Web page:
I have chosen to make The Epilepsy Network (TEN) my full time chosen pathway. Educating and advocating is where I want to be. I’m not sure where God will lead this pathway in the future but I am trusting in Him to show me the way.

I find that the most difficult thing about accepting the reality of having epilepsy at times is having to put some really good moments in life on hold as a result of seizures, testing or anything related to epilepsy. However, it just makes me all the more appreciative when I can have a good time and enjoy the life that I have.

You know what I never thought I could do with my condition? Begin an Epilepsy Organization and a blog. I am astounded and so thankful to God for those amazing blessings right there. I count those blessings everyday.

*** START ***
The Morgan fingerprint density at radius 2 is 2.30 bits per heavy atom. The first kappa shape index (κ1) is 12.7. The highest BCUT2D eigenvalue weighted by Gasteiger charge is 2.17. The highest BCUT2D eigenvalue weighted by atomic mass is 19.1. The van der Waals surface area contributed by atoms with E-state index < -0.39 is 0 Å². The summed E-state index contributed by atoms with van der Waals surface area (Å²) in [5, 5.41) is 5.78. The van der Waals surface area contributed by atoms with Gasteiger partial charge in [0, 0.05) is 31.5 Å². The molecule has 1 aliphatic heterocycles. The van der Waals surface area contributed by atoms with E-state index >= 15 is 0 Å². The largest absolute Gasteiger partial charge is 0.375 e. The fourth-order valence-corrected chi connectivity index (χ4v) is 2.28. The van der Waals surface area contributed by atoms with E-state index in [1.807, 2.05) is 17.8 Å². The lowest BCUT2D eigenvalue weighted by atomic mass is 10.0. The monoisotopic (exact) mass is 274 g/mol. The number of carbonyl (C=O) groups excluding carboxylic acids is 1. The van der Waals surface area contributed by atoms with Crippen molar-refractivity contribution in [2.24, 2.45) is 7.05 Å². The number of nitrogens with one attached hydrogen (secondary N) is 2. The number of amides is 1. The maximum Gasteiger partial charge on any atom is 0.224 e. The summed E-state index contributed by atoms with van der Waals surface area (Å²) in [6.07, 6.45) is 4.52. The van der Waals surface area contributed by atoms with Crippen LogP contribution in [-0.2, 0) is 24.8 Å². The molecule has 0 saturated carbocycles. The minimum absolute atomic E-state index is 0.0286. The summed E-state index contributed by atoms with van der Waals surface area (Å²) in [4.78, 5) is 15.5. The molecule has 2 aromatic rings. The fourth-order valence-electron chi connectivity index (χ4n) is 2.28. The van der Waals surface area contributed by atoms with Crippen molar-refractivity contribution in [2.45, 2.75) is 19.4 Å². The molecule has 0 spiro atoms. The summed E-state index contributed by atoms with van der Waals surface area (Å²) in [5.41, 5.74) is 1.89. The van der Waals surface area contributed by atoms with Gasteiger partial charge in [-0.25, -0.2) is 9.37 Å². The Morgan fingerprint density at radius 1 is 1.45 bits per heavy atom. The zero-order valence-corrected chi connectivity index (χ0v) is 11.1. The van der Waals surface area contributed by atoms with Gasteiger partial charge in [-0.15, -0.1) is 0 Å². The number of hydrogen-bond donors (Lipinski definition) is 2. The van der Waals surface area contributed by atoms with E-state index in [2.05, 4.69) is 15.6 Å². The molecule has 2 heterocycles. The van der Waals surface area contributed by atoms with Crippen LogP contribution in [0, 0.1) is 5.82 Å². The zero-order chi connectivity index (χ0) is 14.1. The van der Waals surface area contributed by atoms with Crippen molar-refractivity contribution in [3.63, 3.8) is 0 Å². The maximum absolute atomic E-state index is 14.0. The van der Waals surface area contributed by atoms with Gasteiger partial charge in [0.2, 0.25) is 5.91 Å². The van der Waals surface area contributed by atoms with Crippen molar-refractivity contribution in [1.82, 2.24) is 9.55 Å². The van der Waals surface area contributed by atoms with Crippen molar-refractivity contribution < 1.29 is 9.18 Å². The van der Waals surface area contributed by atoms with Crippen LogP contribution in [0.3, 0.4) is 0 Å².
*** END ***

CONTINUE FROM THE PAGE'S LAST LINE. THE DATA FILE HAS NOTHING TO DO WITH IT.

Since being diagnosed with epilepsy, something I really miss doing is taking long drives at evening time. I used to take drives when the sun was just setting. I would park my car and just watch the sunset. I didn’t have that great of a car, but it took me where the sky was most beautiful. It looked like the whole canvas was on fire. I never wanted to leave. All before I ever knew epilepsy was coming for me. It was really hard to give up driving. I gave up driving on my own. Law enforcement didn’t tell me to. Doctors didn’t tell me to. They recommended it but they weren’t going to force me. I just knew that it was the right thing to do. I held onto my drivers license with the hopes that one day epilepsy would just walk away and never come back. I still believe with all my heart one day it will.